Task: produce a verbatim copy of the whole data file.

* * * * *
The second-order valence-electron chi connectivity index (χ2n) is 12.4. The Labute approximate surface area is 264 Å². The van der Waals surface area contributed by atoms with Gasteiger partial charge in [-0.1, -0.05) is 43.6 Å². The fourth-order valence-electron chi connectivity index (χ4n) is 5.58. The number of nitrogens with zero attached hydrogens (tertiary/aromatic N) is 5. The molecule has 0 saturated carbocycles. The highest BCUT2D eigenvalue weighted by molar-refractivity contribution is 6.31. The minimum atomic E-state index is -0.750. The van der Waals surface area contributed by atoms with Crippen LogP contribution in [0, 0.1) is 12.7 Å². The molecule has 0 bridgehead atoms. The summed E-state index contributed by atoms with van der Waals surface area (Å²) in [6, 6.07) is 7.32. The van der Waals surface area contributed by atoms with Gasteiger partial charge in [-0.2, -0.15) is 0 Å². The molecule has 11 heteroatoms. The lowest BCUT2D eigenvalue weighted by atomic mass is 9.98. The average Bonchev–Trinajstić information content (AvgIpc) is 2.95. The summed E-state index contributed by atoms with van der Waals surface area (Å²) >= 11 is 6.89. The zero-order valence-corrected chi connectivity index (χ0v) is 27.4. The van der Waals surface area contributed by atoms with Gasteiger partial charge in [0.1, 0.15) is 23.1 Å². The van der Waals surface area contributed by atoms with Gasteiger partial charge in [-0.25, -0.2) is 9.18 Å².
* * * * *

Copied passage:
The second-order valence-electron chi connectivity index (χ2n) is 12.4. The Labute approximate surface area is 264 Å². The van der Waals surface area contributed by atoms with Gasteiger partial charge in [-0.1, -0.05) is 43.6 Å². The fourth-order valence-electron chi connectivity index (χ4n) is 5.58. The number of nitrogens with zero attached hydrogens (tertiary/aromatic N) is 5. The molecule has 0 saturated carbocycles. The highest BCUT2D eigenvalue weighted by molar-refractivity contribution is 6.31. The minimum atomic E-state index is -0.750. The van der Waals surface area contributed by atoms with Crippen LogP contribution in [0, 0.1) is 12.7 Å². The molecule has 0 bridgehead atoms. The summed E-state index contributed by atoms with van der Waals surface area (Å²) in [6, 6.07) is 7.32. The van der Waals surface area contributed by atoms with Gasteiger partial charge in [-0.2, -0.15) is 0 Å². The molecule has 11 heteroatoms. The lowest BCUT2D eigenvalue weighted by atomic mass is 9.98. The average Bonchev–Trinajstić information content (AvgIpc) is 2.95. The summed E-state index contributed by atoms with van der Waals surface area (Å²) >= 11 is 6.89. The zero-order valence-corrected chi connectivity index (χ0v) is 27.4. The van der Waals surface area contributed by atoms with Gasteiger partial charge in [0.1, 0.15) is 23.1 Å². The van der Waals surface area contributed by atoms with Gasteiger partial charge in [-0.25, -0.2) is 9.18 Å².